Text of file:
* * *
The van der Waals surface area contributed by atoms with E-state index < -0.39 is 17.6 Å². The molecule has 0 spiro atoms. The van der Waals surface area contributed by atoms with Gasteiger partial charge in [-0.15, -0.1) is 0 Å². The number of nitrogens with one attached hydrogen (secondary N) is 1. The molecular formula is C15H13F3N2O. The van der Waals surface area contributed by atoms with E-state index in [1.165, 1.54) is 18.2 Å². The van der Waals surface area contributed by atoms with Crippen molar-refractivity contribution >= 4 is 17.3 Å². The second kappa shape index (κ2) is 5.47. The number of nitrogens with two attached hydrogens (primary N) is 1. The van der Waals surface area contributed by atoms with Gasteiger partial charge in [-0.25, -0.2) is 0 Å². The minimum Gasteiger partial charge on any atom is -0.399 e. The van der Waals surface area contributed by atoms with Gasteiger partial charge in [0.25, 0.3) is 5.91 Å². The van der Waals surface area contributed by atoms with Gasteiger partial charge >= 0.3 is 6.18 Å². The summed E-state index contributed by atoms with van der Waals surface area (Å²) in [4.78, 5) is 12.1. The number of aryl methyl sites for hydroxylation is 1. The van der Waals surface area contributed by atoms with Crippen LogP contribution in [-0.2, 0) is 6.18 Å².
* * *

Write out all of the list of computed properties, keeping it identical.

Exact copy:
The van der Waals surface area contributed by atoms with E-state index < -0.39 is 17.6 Å². The molecule has 0 spiro atoms. The van der Waals surface area contributed by atoms with Gasteiger partial charge in [-0.15, -0.1) is 0 Å². The number of nitrogens with one attached hydrogen (secondary N) is 1. The molecular formula is C15H13F3N2O. The van der Waals surface area contributed by atoms with E-state index in [1.165, 1.54) is 18.2 Å². The van der Waals surface area contributed by atoms with Crippen molar-refractivity contribution >= 4 is 17.3 Å². The second kappa shape index (κ2) is 5.47. The number of nitrogens with two attached hydrogens (primary N) is 1. The van der Waals surface area contributed by atoms with Gasteiger partial charge in [-0.25, -0.2) is 0 Å². The minimum Gasteiger partial charge on any atom is -0.399 e. The van der Waals surface area contributed by atoms with Gasteiger partial charge in [0.25, 0.3) is 5.91 Å². The van der Waals surface area contributed by atoms with Gasteiger partial charge >= 0.3 is 6.18 Å². The summed E-state index contributed by atoms with van der Waals surface area (Å²) in [4.78, 5) is 12.1. The number of aryl methyl sites for hydroxylation is 1. The van der Waals surface area contributed by atoms with Crippen LogP contribution in [-0.2, 0) is 6.18 Å².